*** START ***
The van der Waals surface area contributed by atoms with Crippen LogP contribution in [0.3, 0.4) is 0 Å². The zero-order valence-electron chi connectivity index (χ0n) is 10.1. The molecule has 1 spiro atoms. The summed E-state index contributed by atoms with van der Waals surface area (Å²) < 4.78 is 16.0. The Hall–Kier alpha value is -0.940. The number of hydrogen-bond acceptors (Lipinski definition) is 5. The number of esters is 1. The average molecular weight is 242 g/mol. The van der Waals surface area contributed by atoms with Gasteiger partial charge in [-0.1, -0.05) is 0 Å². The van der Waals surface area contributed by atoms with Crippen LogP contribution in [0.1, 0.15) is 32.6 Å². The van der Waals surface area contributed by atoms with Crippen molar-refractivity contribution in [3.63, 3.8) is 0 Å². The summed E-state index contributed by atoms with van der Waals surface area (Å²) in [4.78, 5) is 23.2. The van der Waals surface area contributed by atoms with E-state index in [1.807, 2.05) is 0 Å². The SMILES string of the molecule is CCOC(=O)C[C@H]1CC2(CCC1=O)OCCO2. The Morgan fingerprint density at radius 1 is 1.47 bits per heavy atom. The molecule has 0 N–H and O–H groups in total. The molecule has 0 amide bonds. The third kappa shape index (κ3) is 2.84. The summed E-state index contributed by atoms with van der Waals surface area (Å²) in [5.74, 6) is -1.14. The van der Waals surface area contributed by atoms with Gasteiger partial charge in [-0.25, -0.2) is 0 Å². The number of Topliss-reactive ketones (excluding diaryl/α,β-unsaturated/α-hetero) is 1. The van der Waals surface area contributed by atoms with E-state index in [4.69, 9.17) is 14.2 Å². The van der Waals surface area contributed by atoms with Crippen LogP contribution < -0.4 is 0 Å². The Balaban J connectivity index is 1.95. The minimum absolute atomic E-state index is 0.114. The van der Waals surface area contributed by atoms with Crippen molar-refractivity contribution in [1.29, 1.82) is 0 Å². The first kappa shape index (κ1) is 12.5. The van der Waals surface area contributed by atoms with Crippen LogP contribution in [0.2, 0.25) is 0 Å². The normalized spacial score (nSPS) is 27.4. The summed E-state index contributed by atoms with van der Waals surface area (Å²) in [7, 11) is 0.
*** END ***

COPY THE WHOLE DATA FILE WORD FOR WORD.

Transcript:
The van der Waals surface area contributed by atoms with Crippen LogP contribution in [0.3, 0.4) is 0 Å². The zero-order valence-electron chi connectivity index (χ0n) is 10.1. The molecule has 1 spiro atoms. The summed E-state index contributed by atoms with van der Waals surface area (Å²) < 4.78 is 16.0. The Hall–Kier alpha value is -0.940. The number of hydrogen-bond acceptors (Lipinski definition) is 5. The number of esters is 1. The average molecular weight is 242 g/mol. The van der Waals surface area contributed by atoms with Gasteiger partial charge in [-0.1, -0.05) is 0 Å². The van der Waals surface area contributed by atoms with Crippen LogP contribution in [0.1, 0.15) is 32.6 Å². The van der Waals surface area contributed by atoms with Crippen molar-refractivity contribution in [3.63, 3.8) is 0 Å². The summed E-state index contributed by atoms with van der Waals surface area (Å²) in [4.78, 5) is 23.2. The van der Waals surface area contributed by atoms with E-state index in [1.807, 2.05) is 0 Å². The SMILES string of the molecule is CCOC(=O)C[C@H]1CC2(CCC1=O)OCCO2. The Morgan fingerprint density at radius 1 is 1.47 bits per heavy atom. The molecule has 0 N–H and O–H groups in total. The molecule has 0 amide bonds. The third kappa shape index (κ3) is 2.84. The summed E-state index contributed by atoms with van der Waals surface area (Å²) in [5.74, 6) is -1.14. The van der Waals surface area contributed by atoms with Gasteiger partial charge in [-0.25, -0.2) is 0 Å². The number of Topliss-reactive ketones (excluding diaryl/α,β-unsaturated/α-hetero) is 1. The van der Waals surface area contributed by atoms with E-state index in [4.69, 9.17) is 14.2 Å². The van der Waals surface area contributed by atoms with Crippen LogP contribution < -0.4 is 0 Å². The Balaban J connectivity index is 1.95. The minimum absolute atomic E-state index is 0.114. The van der Waals surface area contributed by atoms with Crippen molar-refractivity contribution in [1.29, 1.82) is 0 Å². The first kappa shape index (κ1) is 12.5. The van der Waals surface area contributed by atoms with Crippen LogP contribution in [0.2, 0.25) is 0 Å². The normalized spacial score (nSPS) is 27.4. The summed E-state index contributed by atoms with van der Waals surface area (Å²) in [7, 11) is 0.